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Highlife Musician, Orlando Julius Dies At 79

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Popular highlife music legend, Orlando Julius has died.

Orlando, died on Thursday, April 15, at the age of 79.

Bimbo Esho, Managing Director of Evergreen Musical Company Limited confirmed the death of the musician who reportedly died in the arm of his wife yesterday night.

Popular as Orlando Julius, his real name is Orlando Julius Aremu Olusanya Ekemode.

Professionally, he was famous as Orlando Julius or Orlando Julius Ekemode while the drum and saxophone were his most popular music instruments.

Late Orlando Julius had his first hit in 1965 with the song “Jagua Nana”, after he applied the name for Jaguar cars to a woman.

According to AllMusic, his 1966 album Super Afro Soul was a “dramatic, highly melodic incorporation of soul, pop, and funk” which “made him a national celebrity in Nigeria” and influenced American music.

In 1973, Hugh Masekela  formed a new group with Julius, including some members of both bands. They recorded the albums The Boy’s Doin’ It and Colonial Man and went on tour, opening for high-profile acts like Herbie HancockThe Pointer Sisters, and Grover Washington Jr. Over time, he met and played with several prominent American musicians like Lamont DozierJames Brown, and The Crusaders.

Despite his influence, he was not well known abroad until Strut re-released Super Afro Soul in 2000. It was followed by his 1972 album Orlando Julius and the Afro Sounders being reissued by Voodoo Funk in 2011. He began touring internationally and, in 2014, went to London to collaborate with The Heliocentrics. In the English music collective’s analog studio in North London, they recorded new music as well as new versions of older tracks. Together they released Jaiyede Afro in 2014, which charted at number 13 on the Billboard World Albums chart.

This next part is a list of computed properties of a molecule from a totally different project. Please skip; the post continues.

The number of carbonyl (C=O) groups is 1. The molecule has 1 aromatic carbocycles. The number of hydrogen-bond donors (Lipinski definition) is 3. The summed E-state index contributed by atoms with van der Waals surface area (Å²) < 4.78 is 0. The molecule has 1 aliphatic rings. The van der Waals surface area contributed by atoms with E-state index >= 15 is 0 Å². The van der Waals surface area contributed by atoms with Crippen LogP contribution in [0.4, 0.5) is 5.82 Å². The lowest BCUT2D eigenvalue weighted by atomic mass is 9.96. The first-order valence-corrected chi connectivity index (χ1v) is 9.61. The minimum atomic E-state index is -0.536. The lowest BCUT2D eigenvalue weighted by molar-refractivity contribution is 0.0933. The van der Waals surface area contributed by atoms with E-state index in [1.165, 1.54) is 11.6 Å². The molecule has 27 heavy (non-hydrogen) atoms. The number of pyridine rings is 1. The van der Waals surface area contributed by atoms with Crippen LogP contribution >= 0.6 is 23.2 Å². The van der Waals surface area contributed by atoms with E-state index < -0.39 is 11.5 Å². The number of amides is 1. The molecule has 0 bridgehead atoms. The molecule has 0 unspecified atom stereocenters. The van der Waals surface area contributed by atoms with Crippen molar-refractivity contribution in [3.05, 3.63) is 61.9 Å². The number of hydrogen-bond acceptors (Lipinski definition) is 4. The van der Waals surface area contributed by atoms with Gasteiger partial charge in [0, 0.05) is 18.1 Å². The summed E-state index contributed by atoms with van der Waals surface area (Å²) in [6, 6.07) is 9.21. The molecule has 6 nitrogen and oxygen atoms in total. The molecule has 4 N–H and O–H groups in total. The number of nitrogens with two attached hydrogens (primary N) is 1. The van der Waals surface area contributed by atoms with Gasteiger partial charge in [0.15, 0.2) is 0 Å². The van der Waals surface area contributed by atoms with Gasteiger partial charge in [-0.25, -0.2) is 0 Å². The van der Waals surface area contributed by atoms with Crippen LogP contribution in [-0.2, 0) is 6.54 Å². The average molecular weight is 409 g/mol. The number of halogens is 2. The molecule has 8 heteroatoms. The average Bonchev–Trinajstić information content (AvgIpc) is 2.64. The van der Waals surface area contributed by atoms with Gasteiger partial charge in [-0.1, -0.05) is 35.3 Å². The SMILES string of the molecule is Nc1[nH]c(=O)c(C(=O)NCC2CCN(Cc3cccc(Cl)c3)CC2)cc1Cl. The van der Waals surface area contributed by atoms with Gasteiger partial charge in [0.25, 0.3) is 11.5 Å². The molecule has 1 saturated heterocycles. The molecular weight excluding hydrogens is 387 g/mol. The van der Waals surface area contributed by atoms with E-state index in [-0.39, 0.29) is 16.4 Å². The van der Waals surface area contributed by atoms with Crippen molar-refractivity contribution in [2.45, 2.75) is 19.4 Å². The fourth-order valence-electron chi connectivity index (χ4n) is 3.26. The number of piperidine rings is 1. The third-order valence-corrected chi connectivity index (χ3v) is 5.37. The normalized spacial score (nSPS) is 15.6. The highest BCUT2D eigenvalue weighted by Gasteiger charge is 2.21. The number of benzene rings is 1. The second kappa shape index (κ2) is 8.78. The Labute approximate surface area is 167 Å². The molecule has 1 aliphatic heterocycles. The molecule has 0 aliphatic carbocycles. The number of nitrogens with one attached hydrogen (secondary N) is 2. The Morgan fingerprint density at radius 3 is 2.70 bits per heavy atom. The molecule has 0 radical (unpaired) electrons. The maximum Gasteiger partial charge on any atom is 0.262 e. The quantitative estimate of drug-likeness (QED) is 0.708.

Despite his influence, he was not well known abroad until Strut re-released Super Afro Soul in 2000. It was followed by his 1972 album Orlando Julius and the Afro Sounders being reissued by Voodoo Funk in 2011. He began touring internationally and, in 2014, went to London to collaborate with The Heliocentrics. In the English music collective’s analog studio in North London, they recorded new music as well as new versions of older tracks. Together they released Jaiyede Afro in 2014, which charted at number 13 on the Billboard World Albums chart.The highlife musician has been described as all sort. Lopa Kothari of BBC Radio called Høm a “legend” and Robin Denselow of The Guardian wrote that he is “one of the heroes of Nigerian music”, a “master of the simple, stomping riff” with a significant influence on afrobeat music. Modern Ghana considered him “the last of Nigeria’s titans in the highlife music genre”. According to AllMusic, “few artists have been more crucial to the invention, development, and popularization of Afro-pop”.

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